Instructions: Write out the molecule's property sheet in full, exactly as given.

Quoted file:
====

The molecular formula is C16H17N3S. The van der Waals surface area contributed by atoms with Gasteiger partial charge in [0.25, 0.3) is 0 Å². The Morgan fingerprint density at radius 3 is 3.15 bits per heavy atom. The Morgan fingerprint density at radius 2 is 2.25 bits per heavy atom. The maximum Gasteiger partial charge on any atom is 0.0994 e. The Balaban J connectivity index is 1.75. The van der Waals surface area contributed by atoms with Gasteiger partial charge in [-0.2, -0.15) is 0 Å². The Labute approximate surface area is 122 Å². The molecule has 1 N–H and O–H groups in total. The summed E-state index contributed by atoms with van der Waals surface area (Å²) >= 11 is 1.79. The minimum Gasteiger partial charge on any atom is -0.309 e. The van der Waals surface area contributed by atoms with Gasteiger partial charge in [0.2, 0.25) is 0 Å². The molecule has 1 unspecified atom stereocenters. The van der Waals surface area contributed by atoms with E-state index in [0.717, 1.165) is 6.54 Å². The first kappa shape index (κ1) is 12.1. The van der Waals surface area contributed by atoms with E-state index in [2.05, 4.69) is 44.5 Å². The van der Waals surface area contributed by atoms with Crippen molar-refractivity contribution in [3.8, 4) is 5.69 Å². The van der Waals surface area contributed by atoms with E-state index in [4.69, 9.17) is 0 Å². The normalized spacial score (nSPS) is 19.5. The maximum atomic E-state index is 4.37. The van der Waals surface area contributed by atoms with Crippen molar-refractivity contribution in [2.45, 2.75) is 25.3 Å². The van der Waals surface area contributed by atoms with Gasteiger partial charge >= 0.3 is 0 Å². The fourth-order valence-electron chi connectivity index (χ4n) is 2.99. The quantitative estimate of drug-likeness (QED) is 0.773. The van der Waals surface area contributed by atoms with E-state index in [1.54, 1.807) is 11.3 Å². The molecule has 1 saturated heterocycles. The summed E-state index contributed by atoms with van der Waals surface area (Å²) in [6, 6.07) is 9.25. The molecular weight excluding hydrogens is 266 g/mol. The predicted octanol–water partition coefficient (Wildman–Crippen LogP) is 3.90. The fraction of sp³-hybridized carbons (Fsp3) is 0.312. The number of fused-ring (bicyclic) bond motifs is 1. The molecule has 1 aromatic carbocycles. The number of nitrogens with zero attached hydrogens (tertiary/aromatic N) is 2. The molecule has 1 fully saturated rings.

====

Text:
The molecular formula is C16H17N3S. The van der Waals surface area contributed by atoms with Gasteiger partial charge in [0.25, 0.3) is 0 Å². The Morgan fingerprint density at radius 3 is 3.15 bits per heavy atom. The Morgan fingerprint density at radius 2 is 2.25 bits per heavy atom. The maximum Gasteiger partial charge on any atom is 0.0994 e. The Balaban J connectivity index is 1.75. The van der Waals surface area contributed by atoms with Gasteiger partial charge in [-0.2, -0.15) is 0 Å². The Labute approximate surface area is 122 Å². The molecule has 1 N–H and O–H groups in total. The summed E-state index contributed by atoms with van der Waals surface area (Å²) >= 11 is 1.79. The minimum Gasteiger partial charge on any atom is -0.309 e. The van der Waals surface area contributed by atoms with Gasteiger partial charge in [0.2, 0.25) is 0 Å². The molecule has 1 unspecified atom stereocenters. The van der Waals surface area contributed by atoms with E-state index in [0.717, 1.165) is 6.54 Å². The first kappa shape index (κ1) is 12.1. The van der Waals surface area contributed by atoms with E-state index in [2.05, 4.69) is 44.5 Å². The van der Waals surface area contributed by atoms with Crippen molar-refractivity contribution in [3.8, 4) is 5.69 Å². The van der Waals surface area contributed by atoms with E-state index in [4.69, 9.17) is 0 Å². The normalized spacial score (nSPS) is 19.5. The maximum atomic E-state index is 4.37. The van der Waals surface area contributed by atoms with Crippen molar-refractivity contribution in [2.45, 2.75) is 25.3 Å². The van der Waals surface area contributed by atoms with Gasteiger partial charge >= 0.3 is 0 Å². The fourth-order valence-electron chi connectivity index (χ4n) is 2.99. The quantitative estimate of drug-likeness (QED) is 0.773. The van der Waals surface area contributed by atoms with E-state index in [1.54, 1.807) is 11.3 Å². The molecule has 1 saturated heterocycles. The summed E-state index contributed by atoms with van der Waals surface area (Å²) in [6, 6.07) is 9.25. The molecular weight excluding hydrogens is 266 g/mol. The predicted octanol–water partition coefficient (Wildman–Crippen LogP) is 3.90. The fraction of sp³-hybridized carbons (Fsp3) is 0.312. The number of fused-ring (bicyclic) bond motifs is 1. The molecule has 1 aromatic carbocycles. The number of nitrogens with zero attached hydrogens (tertiary/aromatic N) is 2. The molecule has 1 fully saturated rings.